Doctors in Canada have been warned about extensively-drug resistant (XDR) typhoid from Pakistan as it surfaced in their first pediatric case in a three-year-old boy who picked it up on a visit to Karachi for a wedding with his family.
The child contracted enteric fever during his visit in the summer of 2018. He was diagnosed after returning to Toronto and blood tests showed Salmonella enterica serovar Typhi. It did not respond to all first-line antibiotics, including ceftriaxone. He was successfully treated with a two-week course when Empiric ceftriaxone was switched to meropenem.
The doctors published their warning in the journal ID Cases on January 15, 2019. “To our knowledge, this is one of the first cases of XDR typhoid in a child outside of Pakistan,” they wrote. “Current empiric antimicrobial choices will result in treatment failure if an XDR strain is encountered, therefore clinicians must adapt their empiric approach for those returning from high risk regions,” they wrote. “Clinicians must be vigilant of future cases.”
An outbreak of XDR typhoid is currently emerging from Pakistan and several cases have been identified in the UK and US. International travel is increasing, so doctors need to be alert to diseases that are commonly imported from abroad and of how they may be resistant to drugs. Travelers who visit friends and relatives, particularly to the Indian subcontinent, are at the highest risk of contracting enteric fever.
The US CDC recommends vaccination for Typhoid for all travelers to South Asia, especially Pakistan, due to outbreak of extensively drug-resistant Salmonella Typhi. It has also cautioned travelers to take extra care to follow safe food and water guidelines.
In a recent 28-year review of all children with enteric fever who came to Toronto’s Hospital for Sick Children, 89% had visited friends and relatives, and 80% got sick during travel to Pakistan, India or Bangladesh.
Typhoid fever is caused by S. Typhi. The highest number of typhoid cases emerges in low to middle income countries that have poor sanitation and public health infrastructure. Rates are highest in South Asia. An estimated 26m cases of Enteric fever happen worldwide, with an estimated 216,000 deaths each year attributed to Salmonella Typhi.
Doctors treat typhoid with third-generation cephalosporins. In November 2016, a large outbreak of extensively drug-resistant typhoid emerged in Pakistan which is resistant to all first-line antimicrobials drugs, including third-generation cephalosporins.
The healthy three-year-old boy became unwell during a holiday to Karachi, in June-July 2018. Before his return to Canada, he developed fever, abdominal pain, diarrhea, and vomiting for two days. A local physician prescribed cefixime and advised the family to follow up at the Emergency Department in Canada.
There were no known contacts from which he could have been infected and he stayed with his maternal grandparents in Karachi throughout the visit. The family only visited relatives and attended a family wedding in the same area. They ate locally prepared food and drank bottled water. The family did not seek pre-travel advice and did not receive the typhoid vaccine, malaria prophylaxis, or other travel related medication.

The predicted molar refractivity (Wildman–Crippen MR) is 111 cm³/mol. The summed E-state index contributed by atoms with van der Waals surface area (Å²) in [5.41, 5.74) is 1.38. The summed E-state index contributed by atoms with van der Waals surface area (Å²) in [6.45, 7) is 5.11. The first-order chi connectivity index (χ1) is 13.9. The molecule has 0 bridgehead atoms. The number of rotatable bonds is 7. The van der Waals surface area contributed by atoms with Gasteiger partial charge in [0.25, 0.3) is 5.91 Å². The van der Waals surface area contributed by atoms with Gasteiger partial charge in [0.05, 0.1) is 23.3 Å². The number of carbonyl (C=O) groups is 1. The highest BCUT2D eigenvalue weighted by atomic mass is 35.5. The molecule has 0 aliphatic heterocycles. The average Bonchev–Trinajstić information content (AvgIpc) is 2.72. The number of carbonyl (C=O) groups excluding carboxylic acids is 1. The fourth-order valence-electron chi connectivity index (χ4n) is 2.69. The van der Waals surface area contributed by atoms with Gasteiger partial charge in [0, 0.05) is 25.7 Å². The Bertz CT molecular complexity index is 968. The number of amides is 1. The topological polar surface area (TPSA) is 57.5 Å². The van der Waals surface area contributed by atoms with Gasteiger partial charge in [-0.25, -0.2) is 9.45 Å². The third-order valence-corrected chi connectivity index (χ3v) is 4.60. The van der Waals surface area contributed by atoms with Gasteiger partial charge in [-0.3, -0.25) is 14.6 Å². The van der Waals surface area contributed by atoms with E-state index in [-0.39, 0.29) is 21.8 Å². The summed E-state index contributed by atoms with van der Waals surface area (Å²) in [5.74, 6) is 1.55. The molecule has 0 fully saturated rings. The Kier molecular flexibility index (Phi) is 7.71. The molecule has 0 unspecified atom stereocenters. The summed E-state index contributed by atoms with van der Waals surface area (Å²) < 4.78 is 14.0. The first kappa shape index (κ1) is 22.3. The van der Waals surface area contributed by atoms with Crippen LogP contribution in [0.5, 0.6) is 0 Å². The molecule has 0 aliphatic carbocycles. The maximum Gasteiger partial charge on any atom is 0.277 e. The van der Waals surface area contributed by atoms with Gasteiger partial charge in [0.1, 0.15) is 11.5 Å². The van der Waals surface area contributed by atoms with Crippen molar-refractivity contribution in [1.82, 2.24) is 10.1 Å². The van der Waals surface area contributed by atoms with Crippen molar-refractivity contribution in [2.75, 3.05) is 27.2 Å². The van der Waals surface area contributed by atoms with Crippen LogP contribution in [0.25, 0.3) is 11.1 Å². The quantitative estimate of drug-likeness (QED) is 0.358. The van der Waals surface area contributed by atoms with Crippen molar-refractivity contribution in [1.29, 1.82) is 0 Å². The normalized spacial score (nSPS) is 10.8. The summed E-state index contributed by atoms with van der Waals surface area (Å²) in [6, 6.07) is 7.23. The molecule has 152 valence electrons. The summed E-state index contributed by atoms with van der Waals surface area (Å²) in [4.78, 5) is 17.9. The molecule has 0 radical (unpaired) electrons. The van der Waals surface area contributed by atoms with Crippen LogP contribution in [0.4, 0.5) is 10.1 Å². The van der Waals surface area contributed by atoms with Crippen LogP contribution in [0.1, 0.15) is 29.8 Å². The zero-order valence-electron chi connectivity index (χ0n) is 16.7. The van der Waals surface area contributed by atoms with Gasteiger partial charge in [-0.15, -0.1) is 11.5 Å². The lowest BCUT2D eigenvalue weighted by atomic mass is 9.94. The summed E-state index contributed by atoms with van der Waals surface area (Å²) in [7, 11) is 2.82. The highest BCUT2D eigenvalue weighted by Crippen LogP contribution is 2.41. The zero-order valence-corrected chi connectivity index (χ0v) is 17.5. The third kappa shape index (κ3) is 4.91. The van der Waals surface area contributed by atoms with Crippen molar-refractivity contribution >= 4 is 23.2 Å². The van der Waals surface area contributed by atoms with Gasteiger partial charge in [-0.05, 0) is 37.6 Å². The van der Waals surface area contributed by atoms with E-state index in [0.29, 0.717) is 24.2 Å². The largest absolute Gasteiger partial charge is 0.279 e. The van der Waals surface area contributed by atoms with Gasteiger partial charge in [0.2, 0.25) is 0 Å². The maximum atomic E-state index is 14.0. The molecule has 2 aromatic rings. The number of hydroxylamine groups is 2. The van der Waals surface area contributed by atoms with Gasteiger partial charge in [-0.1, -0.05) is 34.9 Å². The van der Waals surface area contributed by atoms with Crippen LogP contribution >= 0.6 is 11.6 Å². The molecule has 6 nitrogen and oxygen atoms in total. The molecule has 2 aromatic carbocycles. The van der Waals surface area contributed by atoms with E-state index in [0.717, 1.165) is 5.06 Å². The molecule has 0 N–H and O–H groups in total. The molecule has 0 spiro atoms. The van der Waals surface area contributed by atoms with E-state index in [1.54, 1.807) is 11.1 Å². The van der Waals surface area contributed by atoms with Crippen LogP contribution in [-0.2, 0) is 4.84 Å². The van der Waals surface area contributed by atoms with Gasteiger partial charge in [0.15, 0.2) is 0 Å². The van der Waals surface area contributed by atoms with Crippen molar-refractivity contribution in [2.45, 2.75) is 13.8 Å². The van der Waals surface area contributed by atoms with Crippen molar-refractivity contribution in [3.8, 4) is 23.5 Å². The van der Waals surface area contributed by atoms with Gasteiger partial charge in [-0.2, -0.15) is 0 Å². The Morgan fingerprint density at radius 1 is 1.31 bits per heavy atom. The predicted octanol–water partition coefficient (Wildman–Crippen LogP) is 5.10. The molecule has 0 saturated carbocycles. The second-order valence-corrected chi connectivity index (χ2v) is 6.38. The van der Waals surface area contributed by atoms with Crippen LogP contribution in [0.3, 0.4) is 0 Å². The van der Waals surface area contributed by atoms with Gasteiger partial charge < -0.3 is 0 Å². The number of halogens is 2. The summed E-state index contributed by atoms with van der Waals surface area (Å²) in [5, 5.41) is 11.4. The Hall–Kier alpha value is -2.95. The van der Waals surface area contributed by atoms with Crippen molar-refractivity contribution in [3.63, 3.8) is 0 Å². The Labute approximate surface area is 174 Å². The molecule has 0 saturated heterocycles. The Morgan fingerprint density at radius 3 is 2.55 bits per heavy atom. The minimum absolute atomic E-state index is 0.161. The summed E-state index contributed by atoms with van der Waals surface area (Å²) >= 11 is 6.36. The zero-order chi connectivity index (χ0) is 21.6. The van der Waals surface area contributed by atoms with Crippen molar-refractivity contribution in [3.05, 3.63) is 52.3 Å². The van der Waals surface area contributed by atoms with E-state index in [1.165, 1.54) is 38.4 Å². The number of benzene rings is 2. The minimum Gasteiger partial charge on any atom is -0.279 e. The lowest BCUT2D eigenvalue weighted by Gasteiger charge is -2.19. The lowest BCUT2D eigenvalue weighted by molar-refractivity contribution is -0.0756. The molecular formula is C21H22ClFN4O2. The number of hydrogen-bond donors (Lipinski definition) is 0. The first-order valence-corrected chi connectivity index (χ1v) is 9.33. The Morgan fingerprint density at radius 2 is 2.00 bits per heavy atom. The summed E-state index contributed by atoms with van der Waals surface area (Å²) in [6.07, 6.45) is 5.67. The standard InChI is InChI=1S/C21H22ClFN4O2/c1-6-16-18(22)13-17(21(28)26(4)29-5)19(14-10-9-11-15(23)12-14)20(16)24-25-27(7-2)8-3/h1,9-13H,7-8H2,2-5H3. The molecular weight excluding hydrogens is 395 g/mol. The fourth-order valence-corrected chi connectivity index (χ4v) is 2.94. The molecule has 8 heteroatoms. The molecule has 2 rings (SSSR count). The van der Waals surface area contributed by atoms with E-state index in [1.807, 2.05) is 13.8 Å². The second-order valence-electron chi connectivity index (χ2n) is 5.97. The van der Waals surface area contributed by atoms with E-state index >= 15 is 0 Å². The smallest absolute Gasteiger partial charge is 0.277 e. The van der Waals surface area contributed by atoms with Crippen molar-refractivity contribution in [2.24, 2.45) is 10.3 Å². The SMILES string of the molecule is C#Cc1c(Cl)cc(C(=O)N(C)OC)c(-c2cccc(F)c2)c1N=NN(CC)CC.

The child was seen at the emergency department at Toronto’s Hospital for Sick Children soon after returning to Canada and was diagnosed with presumed enteric fever. They started him on ceftriaxone and admitted him to a nearby pediatric unit. Tests showed his infection grew to Salmonella enterica serovar Typhi.
Despite being treated with appropriate antibiotics, the child continued to have daily high grade fevers thirteen days into meropenem treatment albeit less frequent.
Since November 2016, Sindh has seen a large outbreak of XDR S. Typhi, predominantly in Hyderabad and Karachi. As of December 2018, more than 5,000 cases have been reported and all have been resistant to ampicillin, TMP-SMX, ciprofloxacin and ceftriaxone but remain susceptible to azithromycin.
So far in 2018, there have been six Pakistan outbreak-related cases of XDR typhoid in travelers from the UK and US. “The current practice of initiating ceftriaxone in these patients will be ineffective if the infecting strain is XDR,” they wrote. “A potential empiric strategy is the use of meropenem for the septic child or the combination of ceftriaxone and azithromycin for the clinically stable.”
The WHO has recently noted progress in stopping the spread of typhoid with the Vi polysaccharide tetanus-toxoid conjugate vaccine (Typbar-TCV). The WHO recommends large scale TCV vaccination programs in endemic areas, which is effective from six months of age.
The Pakistan Medical Association also issued a health alert cautioning people to only drink boiled water, avoid ice if they don’t know how pure it is, wash their fruits, vegetables and utensils with boiled water and wash their hands before eating and after using the toilet.
They also advised people to avoid eating food from outside. Always visit a qualified doctor, said a health alert issued by the PMA on February 11. It also advised people to avoid self-medication and taking antibiotics prescribed by hakeems or homeopaths.
It was in the 1970s when drug-resistant S. Typhi strains first appeared. By the 1980s and early 1990s doctors were looking at multidrug resistant (MDR) typhoid.
Fluoroquinolones, particularly ciprofloxacin, become first line therapy in the 1990s however, resistance developed shortly thereafter. Due to the emergence of MDR typhoid, most nations are now reliant upon third-generation cephalosporins like ceftriaxone and azilides like azithromycin, as first-line agents. For poorer countries, these antimicrobials have become the only financially feasible options.
Over the last two decades, sporadic cases have been reported of XDR typhoid resistant to ceftriaxone and even azithromycin.